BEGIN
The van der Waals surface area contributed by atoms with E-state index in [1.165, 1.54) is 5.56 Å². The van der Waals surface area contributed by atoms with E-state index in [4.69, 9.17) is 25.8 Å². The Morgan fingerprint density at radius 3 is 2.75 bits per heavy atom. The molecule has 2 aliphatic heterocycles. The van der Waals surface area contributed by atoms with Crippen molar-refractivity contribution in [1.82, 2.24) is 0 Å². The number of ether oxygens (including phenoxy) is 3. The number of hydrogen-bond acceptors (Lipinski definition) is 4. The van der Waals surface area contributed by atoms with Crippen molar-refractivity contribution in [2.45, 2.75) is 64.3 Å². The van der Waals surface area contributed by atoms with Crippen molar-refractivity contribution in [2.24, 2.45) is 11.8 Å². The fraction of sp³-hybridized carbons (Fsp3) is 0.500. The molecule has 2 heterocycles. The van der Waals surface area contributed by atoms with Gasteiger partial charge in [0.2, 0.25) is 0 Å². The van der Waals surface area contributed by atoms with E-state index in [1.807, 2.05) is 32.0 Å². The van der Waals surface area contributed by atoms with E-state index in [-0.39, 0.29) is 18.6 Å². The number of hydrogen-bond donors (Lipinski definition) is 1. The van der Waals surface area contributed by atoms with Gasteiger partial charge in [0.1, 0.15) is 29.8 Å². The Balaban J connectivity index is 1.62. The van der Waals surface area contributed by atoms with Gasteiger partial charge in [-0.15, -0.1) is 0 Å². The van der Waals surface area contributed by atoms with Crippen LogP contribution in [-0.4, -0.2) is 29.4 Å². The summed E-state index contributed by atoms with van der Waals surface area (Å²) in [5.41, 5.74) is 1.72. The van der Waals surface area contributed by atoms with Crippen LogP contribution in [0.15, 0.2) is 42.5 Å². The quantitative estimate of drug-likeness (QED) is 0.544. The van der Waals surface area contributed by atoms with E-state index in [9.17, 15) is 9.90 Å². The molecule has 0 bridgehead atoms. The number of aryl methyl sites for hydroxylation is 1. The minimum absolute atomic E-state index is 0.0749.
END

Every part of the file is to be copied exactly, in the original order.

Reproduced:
The van der Waals surface area contributed by atoms with E-state index in [1.165, 1.54) is 5.56 Å². The van der Waals surface area contributed by atoms with E-state index in [4.69, 9.17) is 25.8 Å². The Morgan fingerprint density at radius 3 is 2.75 bits per heavy atom. The molecule has 2 aliphatic heterocycles. The van der Waals surface area contributed by atoms with Crippen molar-refractivity contribution in [1.82, 2.24) is 0 Å². The number of ether oxygens (including phenoxy) is 3. The number of hydrogen-bond acceptors (Lipinski definition) is 4. The van der Waals surface area contributed by atoms with Crippen molar-refractivity contribution in [2.45, 2.75) is 64.3 Å². The van der Waals surface area contributed by atoms with Crippen molar-refractivity contribution in [2.24, 2.45) is 11.8 Å². The fraction of sp³-hybridized carbons (Fsp3) is 0.500. The molecule has 2 heterocycles. The van der Waals surface area contributed by atoms with Gasteiger partial charge in [0.2, 0.25) is 0 Å². The van der Waals surface area contributed by atoms with E-state index in [1.807, 2.05) is 32.0 Å². The van der Waals surface area contributed by atoms with E-state index in [-0.39, 0.29) is 18.6 Å². The number of hydrogen-bond donors (Lipinski definition) is 1. The van der Waals surface area contributed by atoms with Gasteiger partial charge in [0.1, 0.15) is 29.8 Å². The Balaban J connectivity index is 1.62. The van der Waals surface area contributed by atoms with Gasteiger partial charge in [-0.15, -0.1) is 0 Å². The van der Waals surface area contributed by atoms with Crippen LogP contribution in [-0.4, -0.2) is 29.4 Å². The summed E-state index contributed by atoms with van der Waals surface area (Å²) in [5.41, 5.74) is 1.72. The van der Waals surface area contributed by atoms with Crippen LogP contribution in [0.15, 0.2) is 42.5 Å². The quantitative estimate of drug-likeness (QED) is 0.544. The van der Waals surface area contributed by atoms with E-state index in [9.17, 15) is 9.90 Å². The molecule has 0 bridgehead atoms. The number of aryl methyl sites for hydroxylation is 1. The minimum absolute atomic E-state index is 0.0749.